Statistics Show That America Is Experiencing A Shortage Of Serial Killers (Not That It’s A Bad Thing)
We see the term serial killer in the news all of the time. By definition, all some lunatic with a bizarre sexual appetite has to do is leave a few corpses in the woods on separate occasions and he or she gets lumped into this criminal category. But no sooner than most of these dastardly fiends are caught, tried, convicted and then shipped off to spend the rest of their lives in prison, they are long forgotten. Chances are they never gained much notoriety beyond the local community, to begin with.
The serial killers of today are less than notable. They are boring in their approach, technique, and they lack the finesse and dedication to the craft to carry on years of savage killings without catching any heat from law enforcement. These so-called serial killers being nabbed today do not have the same rock star qualities as the breed of American sickos that emerged in the 1970s, 80’s and 90s when it seemed that every brutal discovery was at the hands of a goddamned legend.
From John Wayne Gacy to the Milwaukee cannibal, Jeffery Dahmer, these twisted specimens of human depravity were so badass in wielding the hatchet that they have been forever preserved in history through literature, film and the overall fandom that puts their bastard faces on t-shirts and other merchandise. Not every deviant labeled a serial killer achieves this kind of superstar status.
But the reality is that in addition to there being less prominent cyclic psychos terrorizing America, there are actually fewer of these monsters being caught today than decades ago. Author Peter Vronsky, who wrote the book “Son of Cain: A History of Serial Killers from the Stone Age to the Present,” recently told the Guardian that “we’re arresting and apprehending less serial killers,” than in times past. “And when we do apprehend them,” he went on to say, “they have a much smaller victim list, per killer.” Vronsky believes this shows a “decline in American serial killing.” But whether fewer mothers are giving birth to slashers these days or if law enforcement is just better at catching them remains a mystery. Vronsky says there is no solid explanation for the drop.
But this shouldn’t make anyone feel safe. Not at all. One of the most significant databases on the subject of serial killers, which was developed by professor Mike Aamodt of Radford University in Virginia, does, in fact, show a decline in the serial killer trend. But he doesn’t want to put the American population under the illusion that serial killings are diminishing. As Aamodt explains, there could be plenty of these beasts on the streets evading capture.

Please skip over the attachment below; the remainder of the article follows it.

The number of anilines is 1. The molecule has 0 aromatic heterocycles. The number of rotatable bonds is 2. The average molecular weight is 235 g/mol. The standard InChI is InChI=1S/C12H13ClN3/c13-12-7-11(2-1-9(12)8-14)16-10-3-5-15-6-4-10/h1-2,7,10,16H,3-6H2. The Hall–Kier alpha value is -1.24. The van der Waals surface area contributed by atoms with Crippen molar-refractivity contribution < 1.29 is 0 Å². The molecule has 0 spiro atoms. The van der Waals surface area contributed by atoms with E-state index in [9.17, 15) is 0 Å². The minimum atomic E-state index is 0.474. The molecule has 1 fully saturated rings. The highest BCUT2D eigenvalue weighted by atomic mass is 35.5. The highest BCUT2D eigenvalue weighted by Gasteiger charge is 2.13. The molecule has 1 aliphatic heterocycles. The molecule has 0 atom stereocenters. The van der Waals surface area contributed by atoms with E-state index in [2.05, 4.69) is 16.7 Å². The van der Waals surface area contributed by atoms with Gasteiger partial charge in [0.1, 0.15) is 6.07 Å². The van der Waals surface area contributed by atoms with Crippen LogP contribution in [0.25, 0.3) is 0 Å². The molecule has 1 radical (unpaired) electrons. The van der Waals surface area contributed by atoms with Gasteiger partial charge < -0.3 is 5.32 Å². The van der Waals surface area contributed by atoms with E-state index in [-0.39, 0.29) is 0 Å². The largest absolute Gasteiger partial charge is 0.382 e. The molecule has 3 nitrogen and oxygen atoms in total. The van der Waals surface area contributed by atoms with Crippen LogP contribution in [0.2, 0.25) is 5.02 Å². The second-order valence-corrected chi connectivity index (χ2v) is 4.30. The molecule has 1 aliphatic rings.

“There’s no question that there has been in a decline since the 80s in the number of identified serial killers,” he told the Guardian. “I’m careful to say there has been a decline in the number of serial killers we can identify – there could be thousands of serial killers that we don’t know about and for some reason we’re not identifying today as well as we did in the 70s, 80s and 90s. All we know for sure is there has been a decline in the number identified.”
According to the Radford database, the United States experienced a record number of serial killers back in 1989 when 193 were identified. There are now only around 43 serial killers caught in the United States every year.
Some studies show the insane amount of serial killers from the late 1980s was attributed to an uprising in city living. The theory is that it was just a more relaxed time for these types of people to live and kill anonymously.
But it turns out that it’s just harder to be a serial killer these days.
“One of the big reasons for the decline is change in parole,” Aamodt explained. “Not quite 20% of our serial killers were people who had killed, gone to prison and had been released and killed again. With the longer prison sentences and the reduction in parole, those folks are not going to be back on the streets to kill again.
“The second factor, people have changed their behavior,” he continued. “Go back and think about the 1970s, we would hitchhike, we would let kids walk to the store, let ’em go play. If there was a stranded motorist you’d go and help them – we don’t do those things anymore. What we call the free-range behaviors are on the decline and it’s more difficult for serial killers to find victims than it has been in the 70s and 80s.”
There is also the DNA factor. A scientist no longer needs a large sample of blood, hair or skin to identify the culprit. In some cases, Aamodt says, investigators are catching murderers on their first kill before they can graduate to the serial killer category. It is these advancements in DNA science, which experts consider “the gold standard of technology,” that helped investigators identify John Joseph DeAngelo, the Golden State Killer, after several decades of unsolved murders. Other technology like security cameras, cell phones and GPS has also prevented the free rein of the serial killer.
Although there is a possibility a bunch of serial killers is out there wreaking havoc in their communities without leaving police with a single clue that could eventually lead to their apprehension, Aamodt says most serial killers are not half as smart as the movies portray them to be. While it is true that some of these slayers have above average intelligence, he says, plenty are complete idiots.
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